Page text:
Wednesday, March 19, 2008

the slow, human, road to peace

One last one, and then I'll try to post something different.

One of the reasons I love Nye's work so much, I think, is that she captures that blending of the domestic and the public. The interconnectedness of life. The way that pain cannot be separate, and war will never touch only the "enemy." Everything spills over -- how we live our lives, stir our lentils, teach our children, becomes our path to peace or death. There are no lines, so don't bother with the chalk, or stones, or barbed wire fences. We -- all of us -- are the face of humanity. And the only possible future.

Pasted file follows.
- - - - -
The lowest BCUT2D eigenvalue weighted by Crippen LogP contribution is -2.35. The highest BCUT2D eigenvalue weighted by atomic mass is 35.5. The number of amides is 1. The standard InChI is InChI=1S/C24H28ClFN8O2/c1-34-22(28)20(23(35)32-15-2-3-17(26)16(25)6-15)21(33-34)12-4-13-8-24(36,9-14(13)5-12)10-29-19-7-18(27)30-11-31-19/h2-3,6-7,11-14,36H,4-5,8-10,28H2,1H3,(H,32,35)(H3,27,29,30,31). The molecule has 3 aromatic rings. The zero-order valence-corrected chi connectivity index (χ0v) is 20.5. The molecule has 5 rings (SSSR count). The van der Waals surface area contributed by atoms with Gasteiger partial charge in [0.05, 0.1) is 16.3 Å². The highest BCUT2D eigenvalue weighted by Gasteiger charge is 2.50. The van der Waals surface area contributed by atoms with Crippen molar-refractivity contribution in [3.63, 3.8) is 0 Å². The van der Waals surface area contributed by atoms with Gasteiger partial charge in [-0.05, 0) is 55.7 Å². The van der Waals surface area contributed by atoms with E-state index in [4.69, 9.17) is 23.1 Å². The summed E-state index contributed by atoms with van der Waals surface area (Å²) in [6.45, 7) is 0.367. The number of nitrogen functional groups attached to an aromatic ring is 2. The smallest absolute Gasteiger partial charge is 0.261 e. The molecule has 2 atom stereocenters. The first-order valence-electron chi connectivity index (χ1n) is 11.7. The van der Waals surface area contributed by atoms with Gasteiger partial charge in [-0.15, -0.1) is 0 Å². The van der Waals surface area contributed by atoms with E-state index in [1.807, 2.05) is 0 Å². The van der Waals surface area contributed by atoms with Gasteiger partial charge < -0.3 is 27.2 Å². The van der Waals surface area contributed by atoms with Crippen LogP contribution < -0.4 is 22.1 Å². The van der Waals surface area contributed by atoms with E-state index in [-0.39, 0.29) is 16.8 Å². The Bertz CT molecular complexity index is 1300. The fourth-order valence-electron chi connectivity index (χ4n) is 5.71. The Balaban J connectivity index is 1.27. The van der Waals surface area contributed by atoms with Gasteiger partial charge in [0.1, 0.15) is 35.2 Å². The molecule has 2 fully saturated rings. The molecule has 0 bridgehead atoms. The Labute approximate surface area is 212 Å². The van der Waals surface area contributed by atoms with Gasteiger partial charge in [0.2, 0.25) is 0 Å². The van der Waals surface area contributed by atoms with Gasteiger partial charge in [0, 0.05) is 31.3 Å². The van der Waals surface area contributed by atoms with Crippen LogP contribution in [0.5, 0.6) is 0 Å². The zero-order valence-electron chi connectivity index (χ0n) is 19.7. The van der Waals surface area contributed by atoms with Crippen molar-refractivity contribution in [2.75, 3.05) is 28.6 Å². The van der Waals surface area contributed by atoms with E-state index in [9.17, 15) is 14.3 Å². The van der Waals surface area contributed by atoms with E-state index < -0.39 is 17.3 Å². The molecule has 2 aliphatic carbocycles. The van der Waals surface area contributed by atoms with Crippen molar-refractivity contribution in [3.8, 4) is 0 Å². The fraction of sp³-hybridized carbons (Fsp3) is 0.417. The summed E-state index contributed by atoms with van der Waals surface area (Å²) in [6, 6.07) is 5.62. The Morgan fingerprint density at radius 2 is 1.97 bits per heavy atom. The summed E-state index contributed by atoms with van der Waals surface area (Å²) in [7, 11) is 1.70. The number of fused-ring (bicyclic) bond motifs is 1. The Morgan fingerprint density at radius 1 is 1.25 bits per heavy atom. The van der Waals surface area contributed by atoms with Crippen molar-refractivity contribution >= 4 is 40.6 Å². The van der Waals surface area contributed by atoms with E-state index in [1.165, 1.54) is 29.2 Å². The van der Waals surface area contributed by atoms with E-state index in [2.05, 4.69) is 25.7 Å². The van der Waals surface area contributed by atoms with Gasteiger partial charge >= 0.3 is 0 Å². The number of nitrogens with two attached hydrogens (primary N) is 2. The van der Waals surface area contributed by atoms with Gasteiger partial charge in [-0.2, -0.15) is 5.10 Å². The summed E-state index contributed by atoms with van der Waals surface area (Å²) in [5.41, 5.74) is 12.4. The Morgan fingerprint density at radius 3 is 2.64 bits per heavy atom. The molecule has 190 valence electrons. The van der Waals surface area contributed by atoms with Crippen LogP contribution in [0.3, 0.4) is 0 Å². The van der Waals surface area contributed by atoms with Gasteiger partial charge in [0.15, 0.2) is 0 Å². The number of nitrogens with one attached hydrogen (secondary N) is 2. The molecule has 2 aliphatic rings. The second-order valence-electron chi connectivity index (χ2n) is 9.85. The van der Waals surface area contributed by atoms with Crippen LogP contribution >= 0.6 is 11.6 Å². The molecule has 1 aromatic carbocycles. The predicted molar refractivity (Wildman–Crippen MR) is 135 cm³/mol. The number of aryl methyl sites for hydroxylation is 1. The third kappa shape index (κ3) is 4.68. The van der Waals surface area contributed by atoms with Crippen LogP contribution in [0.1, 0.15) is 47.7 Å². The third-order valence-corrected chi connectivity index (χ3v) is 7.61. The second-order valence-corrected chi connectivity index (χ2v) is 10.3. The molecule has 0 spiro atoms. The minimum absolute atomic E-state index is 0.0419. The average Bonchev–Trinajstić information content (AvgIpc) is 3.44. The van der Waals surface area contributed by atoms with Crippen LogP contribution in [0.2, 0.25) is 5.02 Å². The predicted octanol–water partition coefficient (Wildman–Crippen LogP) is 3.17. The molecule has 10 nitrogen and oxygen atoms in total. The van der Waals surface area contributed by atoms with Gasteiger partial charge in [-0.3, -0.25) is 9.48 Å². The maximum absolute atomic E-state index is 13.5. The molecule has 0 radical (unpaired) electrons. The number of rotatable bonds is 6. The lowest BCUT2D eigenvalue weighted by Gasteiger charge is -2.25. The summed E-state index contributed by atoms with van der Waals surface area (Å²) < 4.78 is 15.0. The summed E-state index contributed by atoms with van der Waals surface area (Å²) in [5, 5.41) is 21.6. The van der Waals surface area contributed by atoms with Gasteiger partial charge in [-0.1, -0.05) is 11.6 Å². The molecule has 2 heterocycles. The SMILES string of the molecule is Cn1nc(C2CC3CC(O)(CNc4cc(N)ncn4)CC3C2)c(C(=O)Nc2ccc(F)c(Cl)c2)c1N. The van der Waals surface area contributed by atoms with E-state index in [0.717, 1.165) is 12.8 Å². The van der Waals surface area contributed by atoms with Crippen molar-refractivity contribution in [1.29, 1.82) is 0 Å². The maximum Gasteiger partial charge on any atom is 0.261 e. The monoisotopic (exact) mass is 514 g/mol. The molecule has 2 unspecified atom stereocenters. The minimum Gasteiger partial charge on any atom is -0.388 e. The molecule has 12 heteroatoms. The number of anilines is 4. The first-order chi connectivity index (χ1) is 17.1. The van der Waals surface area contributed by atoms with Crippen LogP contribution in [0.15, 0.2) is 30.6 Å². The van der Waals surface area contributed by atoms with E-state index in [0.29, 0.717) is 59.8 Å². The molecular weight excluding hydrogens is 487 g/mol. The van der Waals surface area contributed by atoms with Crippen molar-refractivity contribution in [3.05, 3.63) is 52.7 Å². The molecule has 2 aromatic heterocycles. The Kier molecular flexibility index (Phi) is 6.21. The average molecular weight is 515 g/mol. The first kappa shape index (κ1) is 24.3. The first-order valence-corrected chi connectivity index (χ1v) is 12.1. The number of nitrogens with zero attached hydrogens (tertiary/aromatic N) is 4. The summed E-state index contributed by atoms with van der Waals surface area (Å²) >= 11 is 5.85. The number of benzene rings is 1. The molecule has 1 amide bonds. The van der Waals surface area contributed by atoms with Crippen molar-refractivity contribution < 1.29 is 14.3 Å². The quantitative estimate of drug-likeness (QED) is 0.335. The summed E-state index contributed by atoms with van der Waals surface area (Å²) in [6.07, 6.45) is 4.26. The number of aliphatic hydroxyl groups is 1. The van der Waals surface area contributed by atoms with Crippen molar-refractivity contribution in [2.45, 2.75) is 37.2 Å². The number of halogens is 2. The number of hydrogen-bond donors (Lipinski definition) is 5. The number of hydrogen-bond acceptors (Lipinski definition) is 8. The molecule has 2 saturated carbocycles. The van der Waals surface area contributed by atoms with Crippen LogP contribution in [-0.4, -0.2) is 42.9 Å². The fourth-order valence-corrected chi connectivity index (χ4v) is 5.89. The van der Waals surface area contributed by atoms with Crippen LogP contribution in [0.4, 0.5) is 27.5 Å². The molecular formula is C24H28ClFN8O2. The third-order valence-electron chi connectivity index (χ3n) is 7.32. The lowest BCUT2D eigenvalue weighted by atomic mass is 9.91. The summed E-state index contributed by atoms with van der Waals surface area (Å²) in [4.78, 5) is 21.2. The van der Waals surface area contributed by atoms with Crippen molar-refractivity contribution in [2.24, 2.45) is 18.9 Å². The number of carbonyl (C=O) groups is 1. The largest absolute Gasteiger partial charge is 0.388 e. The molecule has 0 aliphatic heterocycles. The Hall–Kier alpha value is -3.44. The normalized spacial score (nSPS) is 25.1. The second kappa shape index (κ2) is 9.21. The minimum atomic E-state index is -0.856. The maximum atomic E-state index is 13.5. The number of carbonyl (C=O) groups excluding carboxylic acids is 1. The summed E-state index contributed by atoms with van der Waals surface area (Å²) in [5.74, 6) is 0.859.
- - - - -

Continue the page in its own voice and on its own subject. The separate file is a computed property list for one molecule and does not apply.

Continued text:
How Long Peace Takes

As long as a mirror opening its eye
to stretch a room lengthwise

As long as the slow crawl of loosening paint
and the bending of slim wax tapers

As long as blue thread spinning
a vine of birds up one seam down the other
and the bodice don't forget the bodice
doubly thick with wings and hidden treasure

As long as my Sitti twists her hanky
around two small gold coins
in the bed in the bed
and says she is not tired

As long as the bed
and all the people who slept in it

As long as the spitting of almonds
the stirring of lentils
the scent of marimea
and the Universal Laundry

As long as the question -- what if I
were you? -- has two heads

As long as the back of the skull is
vulnerable and the temple and the chest

As long as anyone feels exempt
or better and one pain is separate
from another and people are pressed flat
in any place

And longer

If every day the soldier slaps
another cousin's face

-Naomi Shihab Nye
(19 Varieties of Gazelle)

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